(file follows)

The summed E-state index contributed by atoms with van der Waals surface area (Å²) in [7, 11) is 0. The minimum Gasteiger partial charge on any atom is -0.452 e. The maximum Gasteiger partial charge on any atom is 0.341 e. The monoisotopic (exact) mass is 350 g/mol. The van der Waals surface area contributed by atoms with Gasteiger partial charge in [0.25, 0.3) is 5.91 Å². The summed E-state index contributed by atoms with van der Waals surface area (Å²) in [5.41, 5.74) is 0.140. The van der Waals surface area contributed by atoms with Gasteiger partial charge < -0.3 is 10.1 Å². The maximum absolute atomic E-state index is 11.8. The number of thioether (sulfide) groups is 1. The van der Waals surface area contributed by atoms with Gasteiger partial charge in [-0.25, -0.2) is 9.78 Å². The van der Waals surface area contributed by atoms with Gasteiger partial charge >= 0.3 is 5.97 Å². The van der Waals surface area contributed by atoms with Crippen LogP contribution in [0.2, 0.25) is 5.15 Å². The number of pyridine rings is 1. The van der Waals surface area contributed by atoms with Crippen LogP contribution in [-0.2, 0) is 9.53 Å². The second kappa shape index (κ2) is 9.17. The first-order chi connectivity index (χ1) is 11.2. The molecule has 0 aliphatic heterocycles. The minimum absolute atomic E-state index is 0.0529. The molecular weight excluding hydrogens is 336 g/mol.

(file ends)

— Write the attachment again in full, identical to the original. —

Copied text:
The summed E-state index contributed by atoms with van der Waals surface area (Å²) in [7, 11) is 0. The minimum Gasteiger partial charge on any atom is -0.452 e. The maximum Gasteiger partial charge on any atom is 0.341 e. The monoisotopic (exact) mass is 350 g/mol. The van der Waals surface area contributed by atoms with Gasteiger partial charge in [0.25, 0.3) is 5.91 Å². The summed E-state index contributed by atoms with van der Waals surface area (Å²) in [5.41, 5.74) is 0.140. The van der Waals surface area contributed by atoms with Gasteiger partial charge < -0.3 is 10.1 Å². The maximum absolute atomic E-state index is 11.8. The number of thioether (sulfide) groups is 1. The van der Waals surface area contributed by atoms with Gasteiger partial charge in [-0.25, -0.2) is 9.78 Å². The van der Waals surface area contributed by atoms with Gasteiger partial charge >= 0.3 is 5.97 Å². The van der Waals surface area contributed by atoms with Crippen LogP contribution in [0.2, 0.25) is 5.15 Å². The number of pyridine rings is 1. The van der Waals surface area contributed by atoms with Crippen LogP contribution in [-0.2, 0) is 9.53 Å². The second kappa shape index (κ2) is 9.17. The first-order chi connectivity index (χ1) is 11.2. The molecule has 0 aliphatic heterocycles. The minimum absolute atomic E-state index is 0.0529. The molecular weight excluding hydrogens is 336 g/mol.